I was born in Detroit, Michigan, but grew up in Richmond, Virginia where I graduated from Hermitage High School in 1965. After high school I didn’t know what I wanted to be or where I wanted to go. I had not traveled much and thought I wanted to fly, so one day I went down to the local recruiter, took a lot of tests and the next thing I knew I had no hair and was saying “Yes sir” to just about everybody. That was in December 1968.
In 1970, while stationed at George AFB, California, I volunteered for gunship duty along with a buddy (Dick Atkinson) and we both wound up flying on Stinger gunships. From January until September 1971, I was flying from Da Nang AB, Vietnam before being reassigned to NKP, Thailand where I completed my tour in December 1971.
My most exciting AC-119 mission occurred on Halloween night 1971, near Ban Ban, Plain of Jars, Laos. I had a celebration planned that night after the mission since I had gotten a promotion and was sewing on Staff Sergeant Stripes after midnight. The moon was nearly full. It took almost an hour to fly to the target area – lots of time to think about what might be waiting for us. Bill Petrie was scanning that night from the right side of the aircraft and I was on the left. Unknown to us, the North Vietnamese had a little surprise planned for us. They had apparently wired a battery to some headlights on a damaged truck on one of the roads, and then placed a group of antiaircraft guns around it in a radius equal to our firing orbit. Just after we rolled into the firing circle, the entire sky opened up. It looked like every antiaircraft gun in Laos was firing at us. Streams of red and green tracers were flying at us from all directions; flack exploding above and below us. It seemed impossible that we could escape from that mess.
Bill was calling breaks to the left and at the same time I was also calling breaks to the right, but due to some malfunction in the intercom box, we could not hear each other’s calls. The AC could hear both of us and we were in a pretty miserable situation to say the least. After one particularly hard break to the left, the airplane was almost at a 90-degree angle, and I was staring at the ground out the left door with a twin stream of tracers coming right up at us. All I could do was key my microphone – it was too late to move the airplane – but my loud yell certainly got everybody’s attention. Somehow we all managed to maneuver through the barrage of AAA without getting hit. We finished the mission safely and returned to NKP. Everyone was completely exhausted from the ordeal – I drank half of a beer and went to bed.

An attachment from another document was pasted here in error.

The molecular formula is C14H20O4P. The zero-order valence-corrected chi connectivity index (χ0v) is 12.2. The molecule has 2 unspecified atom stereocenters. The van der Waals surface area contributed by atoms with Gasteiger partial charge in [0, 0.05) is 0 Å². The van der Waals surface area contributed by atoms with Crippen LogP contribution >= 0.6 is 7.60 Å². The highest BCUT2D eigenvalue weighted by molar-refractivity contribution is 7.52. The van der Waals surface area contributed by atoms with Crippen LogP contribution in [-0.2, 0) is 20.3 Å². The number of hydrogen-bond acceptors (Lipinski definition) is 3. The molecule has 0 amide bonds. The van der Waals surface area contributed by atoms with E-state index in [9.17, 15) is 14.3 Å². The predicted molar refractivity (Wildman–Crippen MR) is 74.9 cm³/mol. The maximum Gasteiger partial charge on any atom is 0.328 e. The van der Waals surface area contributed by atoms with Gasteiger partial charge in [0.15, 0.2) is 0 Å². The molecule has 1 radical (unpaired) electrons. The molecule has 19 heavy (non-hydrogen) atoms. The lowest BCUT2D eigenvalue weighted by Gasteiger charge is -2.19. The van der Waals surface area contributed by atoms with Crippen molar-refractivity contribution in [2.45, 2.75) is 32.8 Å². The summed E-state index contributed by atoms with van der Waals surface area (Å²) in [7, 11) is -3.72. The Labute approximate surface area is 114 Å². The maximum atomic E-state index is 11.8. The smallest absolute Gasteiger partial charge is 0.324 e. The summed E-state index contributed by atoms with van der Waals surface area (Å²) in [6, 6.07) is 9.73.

I flew 141 combat missions on Stinger gunships, with pilots Don Main, Al Mokerski, Don Johnson, Earl Glass, and Al Barreras to mention a few. After my Southeast Asia tour I felt that a different calling in life beckoned, so I separated from the Air Force at Minot AFB, ND in September 1972. In 1974, I earned my B.S. at Virginia Tech and became a petroleum geophysicist working in the oil industry all over the U.S. and in quite a few foreign locales. In 1981, I earned an MBA from the University of Denver. Since 1991, I have operated an oil and gas consulting business based in Houston. I travel quite a bit and in 1995 I returned to Vietnam on business and revisited the old U.S. airbase at Da Nang – a trip that brought back quite a few old memories.
You can’t go through any kind of combat situation without being changed somehow. I will always remember the camaraderie and trust that each of us on the crew placed in the other and the amazing adventure we all shared. It was dangerous, terrifying, exciting, exhausting, and a thousand other things all rolled up in one. Most of all, I will always remember the sights and sounds and smells of that old airplane, and all of its quirks and rattles and dents.
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